Thursday, February 5, 2009

Revive the U.S. railroad system

The "stimulus" package that is presently being tossed back and forth as a political football in the U.S. Senate contains $18.5 billion of spending under a renewable-energy related title.

This spending would include $2 billion for renewable energy research, including biomass and geothermal projects; $6.2 billion to help make homes more energy efficient (via a weatherization type program); and $4.5 billion to modernize the electric grid (the so-called "smart grid" to help move solar-thermal and wind-generated energy to population centers).

Most of these provisions make sense and will presumably help create "green" jobs at a time of great economic suffering.

Most people agree that we can kill two birds (if not a whole flock) with one stone here; create energy-related jobs, give renewable energy a boost to reduce some of our self-destructive foreign-oil dependence (although only conservation can really make inroads there), and ameliorate some of the country's pressing infrastructure problems, like dangerous bridges and lousy railroad systems.

How does the stimulus address our antique passenger-railroad system?

I've been in Switzerland and experienced what a world-class train system is like. The system itself does not overly depend on oil (it is electrified with largely nuclear power and hydropower), the trains are a great way to travel anywhere, even to the smallest villages, and a Swiss does not have to own a car (although many do).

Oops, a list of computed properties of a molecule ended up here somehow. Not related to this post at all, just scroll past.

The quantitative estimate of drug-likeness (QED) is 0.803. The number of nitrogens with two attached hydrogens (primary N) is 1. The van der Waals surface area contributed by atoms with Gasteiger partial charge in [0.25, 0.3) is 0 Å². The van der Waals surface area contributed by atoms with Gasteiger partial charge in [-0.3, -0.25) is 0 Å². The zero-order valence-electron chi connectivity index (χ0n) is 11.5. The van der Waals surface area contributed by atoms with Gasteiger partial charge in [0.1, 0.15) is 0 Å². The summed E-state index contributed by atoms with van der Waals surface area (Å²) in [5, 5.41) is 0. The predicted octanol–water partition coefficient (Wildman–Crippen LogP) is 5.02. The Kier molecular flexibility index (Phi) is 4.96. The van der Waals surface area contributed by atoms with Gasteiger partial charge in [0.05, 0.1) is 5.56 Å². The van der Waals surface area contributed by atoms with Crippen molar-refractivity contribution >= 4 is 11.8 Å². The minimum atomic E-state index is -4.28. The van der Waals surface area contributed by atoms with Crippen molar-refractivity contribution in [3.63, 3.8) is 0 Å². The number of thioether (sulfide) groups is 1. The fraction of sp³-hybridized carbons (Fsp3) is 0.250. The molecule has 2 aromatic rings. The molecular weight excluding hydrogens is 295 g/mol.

Suffice it to say, the U.S. does not have one of these systems. A bad energy crisis and consequent gas/diesel shortages could quickly lead to a food transportation crisis.

I love the Acela high-speed service to New York City, but this is a rare example in the U.S. of a modern rail system.

The New York Times reports that one of the stimulus bill's provisions that is likely to be dropped is $800 million for Amtrak, to reduce the cost of the $825 billion package and make it more palatable to lawmakers.

The Amtrak proposal would specifically be allocated only for "the repair, rehabilitation, or upgrade of railroad assets or infrastructure."

This sounds like a practical expenditure to me, considering that the federal government is willing to hand multi-billions of dollars to failing financial institutions, only to have those funds disappear into the ether. A country's train system, particularly a geographically dispersed country like the U.S., is one of its most essential assets.

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